Take a look at these three passages and tell me which one you think is hardest to read and which is easiest:

1) A hadron's "sea" quarks don't change its quantum numbers. 

2) Penelope's playmates—rhinoceros and hippopotamus—unfortunately received no invitations to the environmental education convention, so Penelope, extremely embarrassed, created handwritten invitations, decorated expensive envelopes, and personally delivered them to rhinoceros and hippopotamus. 

3)  Whence hails the scythe of angst? The id ebbs. Death trysts with aught. Wrest the mote from your eye. Sage and lithe, heed the cues. Ward off the murk and thrive.

Finished?  What did you think? Well, I'll tell you the results of the Flesh-Kincaid test. 

1) (The Hadron's quarks) Grade level:  3.3.  That's 3rd grade in the US system. 

2) (Penelope's playmates) Grade level:  29.9.  Yes, 29th grade.  Like…a second doctorate?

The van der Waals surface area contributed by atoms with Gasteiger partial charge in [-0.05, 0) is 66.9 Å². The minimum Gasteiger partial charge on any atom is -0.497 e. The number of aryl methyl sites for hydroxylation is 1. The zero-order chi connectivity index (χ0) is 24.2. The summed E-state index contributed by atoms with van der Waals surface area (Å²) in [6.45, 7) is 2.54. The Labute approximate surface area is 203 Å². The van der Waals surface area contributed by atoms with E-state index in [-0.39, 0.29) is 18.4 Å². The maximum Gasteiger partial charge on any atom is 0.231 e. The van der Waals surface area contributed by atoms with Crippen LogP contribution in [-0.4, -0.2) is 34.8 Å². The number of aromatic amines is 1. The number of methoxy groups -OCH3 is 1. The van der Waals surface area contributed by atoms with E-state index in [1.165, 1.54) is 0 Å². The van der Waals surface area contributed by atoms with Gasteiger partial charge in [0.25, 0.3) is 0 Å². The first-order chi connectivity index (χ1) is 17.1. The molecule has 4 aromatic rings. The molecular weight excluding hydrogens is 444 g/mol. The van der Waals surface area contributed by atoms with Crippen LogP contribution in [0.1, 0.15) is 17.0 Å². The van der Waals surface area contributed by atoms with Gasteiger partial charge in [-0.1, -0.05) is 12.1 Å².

3) (Whence hails the scythe)  Grade level:  0.  Um…kindergarten?  

The Flesh-Kincade readability test (which the article didn't  use) is a little more moderate, but its lowest grade level seems to be 5th grade.  And you guessed it:  the opaque third passage should be comfortable reading for a 5th grader, according to this, and the one about quarks is perfect for 6th graders.  But don't let your kids get hold of the passage about Penelope's poor playmates.  It can only be read comfortably  by college graduates.


The problem with this test is that it uses exactly two factors:  sentence length and how many syllables in each word.  It doesn't account in any way for the difficulty or familiarity of the words themselves and certainly doesn't delve into the difficulty of the concepts behind it or the clarity of the writing.  While these examples are extreme, it does show the flaws of the test.